Such criticism presents a Catch-22: It demands an answer from
firms like Airbnb -- but an answer that even alludes to the
existence of Uighur concentration camps could be enough to threaten
its business in China. An Airbnb spokesman declined to comment.
Sports and politics in China have proven a combustible mix in
the past. Just ask the National Basketball Association, still
struggling to regain full access to the market after the Houston
Rockets' general manager tweeted support for pro-independence
activists in Hong Kong in 2019.
In the wake of China's response, prominent players and coaches
withheld criticism and in some cases supported China. Chinese
broadcasts of NBA games were canceled, and sponsorship deals ended
totaling millions of dollars. A state-run network resumed
broadcasting NBA games only last October, a year after the
In the case of the NBA and other sports, a comment by one person
made an entire organization radioactive, and that could put
Olympic-affiliated companies in a bind. Revenues for Nike Inc., for
instance, grew 24% in China last quarter, compared with 1% in North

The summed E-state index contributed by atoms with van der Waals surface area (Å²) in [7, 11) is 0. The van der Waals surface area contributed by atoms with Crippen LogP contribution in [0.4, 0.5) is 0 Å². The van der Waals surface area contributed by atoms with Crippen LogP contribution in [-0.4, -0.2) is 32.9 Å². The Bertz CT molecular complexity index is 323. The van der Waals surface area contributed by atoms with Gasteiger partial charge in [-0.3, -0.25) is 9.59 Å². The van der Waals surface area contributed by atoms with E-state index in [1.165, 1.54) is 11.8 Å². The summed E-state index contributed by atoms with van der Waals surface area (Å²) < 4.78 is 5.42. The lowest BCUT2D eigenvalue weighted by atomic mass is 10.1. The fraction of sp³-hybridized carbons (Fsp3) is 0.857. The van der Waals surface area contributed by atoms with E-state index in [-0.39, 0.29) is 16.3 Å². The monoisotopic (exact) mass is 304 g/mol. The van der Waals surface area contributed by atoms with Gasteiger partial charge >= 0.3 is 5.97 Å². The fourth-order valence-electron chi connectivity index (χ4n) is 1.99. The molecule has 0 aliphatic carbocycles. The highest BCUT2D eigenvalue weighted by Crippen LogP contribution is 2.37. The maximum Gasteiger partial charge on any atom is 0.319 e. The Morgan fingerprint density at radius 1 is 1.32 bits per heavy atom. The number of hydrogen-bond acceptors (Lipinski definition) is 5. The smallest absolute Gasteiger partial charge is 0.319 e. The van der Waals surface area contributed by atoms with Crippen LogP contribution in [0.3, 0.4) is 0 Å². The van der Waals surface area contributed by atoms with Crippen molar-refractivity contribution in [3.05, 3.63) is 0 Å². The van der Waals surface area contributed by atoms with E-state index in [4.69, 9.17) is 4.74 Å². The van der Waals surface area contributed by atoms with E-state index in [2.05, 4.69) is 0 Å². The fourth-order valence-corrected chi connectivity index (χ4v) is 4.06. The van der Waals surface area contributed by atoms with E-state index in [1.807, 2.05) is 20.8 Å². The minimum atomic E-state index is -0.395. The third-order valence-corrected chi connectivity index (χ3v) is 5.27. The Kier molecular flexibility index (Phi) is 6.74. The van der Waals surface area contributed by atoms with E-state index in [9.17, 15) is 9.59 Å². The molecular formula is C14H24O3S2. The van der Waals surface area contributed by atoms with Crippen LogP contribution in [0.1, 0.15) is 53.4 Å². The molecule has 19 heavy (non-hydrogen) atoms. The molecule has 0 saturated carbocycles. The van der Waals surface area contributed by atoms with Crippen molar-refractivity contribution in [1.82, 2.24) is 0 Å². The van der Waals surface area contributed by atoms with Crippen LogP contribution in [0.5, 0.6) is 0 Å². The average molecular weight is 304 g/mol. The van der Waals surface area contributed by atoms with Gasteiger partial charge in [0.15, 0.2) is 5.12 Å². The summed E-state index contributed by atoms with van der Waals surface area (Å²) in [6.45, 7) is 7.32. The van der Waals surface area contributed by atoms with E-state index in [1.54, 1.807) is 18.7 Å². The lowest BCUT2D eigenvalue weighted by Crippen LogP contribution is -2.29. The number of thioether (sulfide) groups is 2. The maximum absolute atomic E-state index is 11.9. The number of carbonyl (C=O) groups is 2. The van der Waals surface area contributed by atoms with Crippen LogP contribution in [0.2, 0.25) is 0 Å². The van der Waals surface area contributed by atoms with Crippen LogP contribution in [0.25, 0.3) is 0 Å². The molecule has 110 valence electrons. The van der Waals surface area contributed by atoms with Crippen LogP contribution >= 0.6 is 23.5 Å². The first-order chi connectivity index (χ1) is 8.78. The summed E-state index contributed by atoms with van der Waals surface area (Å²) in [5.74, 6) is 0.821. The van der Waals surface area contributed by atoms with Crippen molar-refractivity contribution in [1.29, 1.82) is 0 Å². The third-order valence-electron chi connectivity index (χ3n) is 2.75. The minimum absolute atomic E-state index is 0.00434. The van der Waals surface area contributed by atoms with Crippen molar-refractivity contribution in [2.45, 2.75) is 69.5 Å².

America. Behind those sales lies a China-based supply chain
essential to making its entire global operation work.
What, then, might happen to an Olympian's corporate sponsor if
she lands in Beijing and speaks out in support of the Uighurs?
Given China's modus operandi in such matters, shutting up is
likely to be encouraged. Chinese officials reject allegations of
human-rights abuses, and have characterized the camps as vocational
schools. And it's not just the Uighurs to whom advocates will be
drawing attention -- support groups for Tibet and Hong Kong have
also parlayed the Games into an opportunity to raise awareness of
their causes. The Olympic Charter prohibits "demonstration or
political, religious or racial propaganda" at Olympic sites, but in
December the U.S. Olympic & Paralympic Committee said it
wouldn't punish American athletes who protest at the Games.
Some sponsors are hoping the globalized romanticism of the Games
will supersede messy political realities. "We strongly support the
Olympics' vision of building a better world through sport," a
Mars-Wrigley spokeswoman said.
But there are significant unknowns to consider. China's
crackdown on protests in Hong Kong in 2019 caught popular U.S.
businesses in the middle. Protesters targeted Starbucks Corp.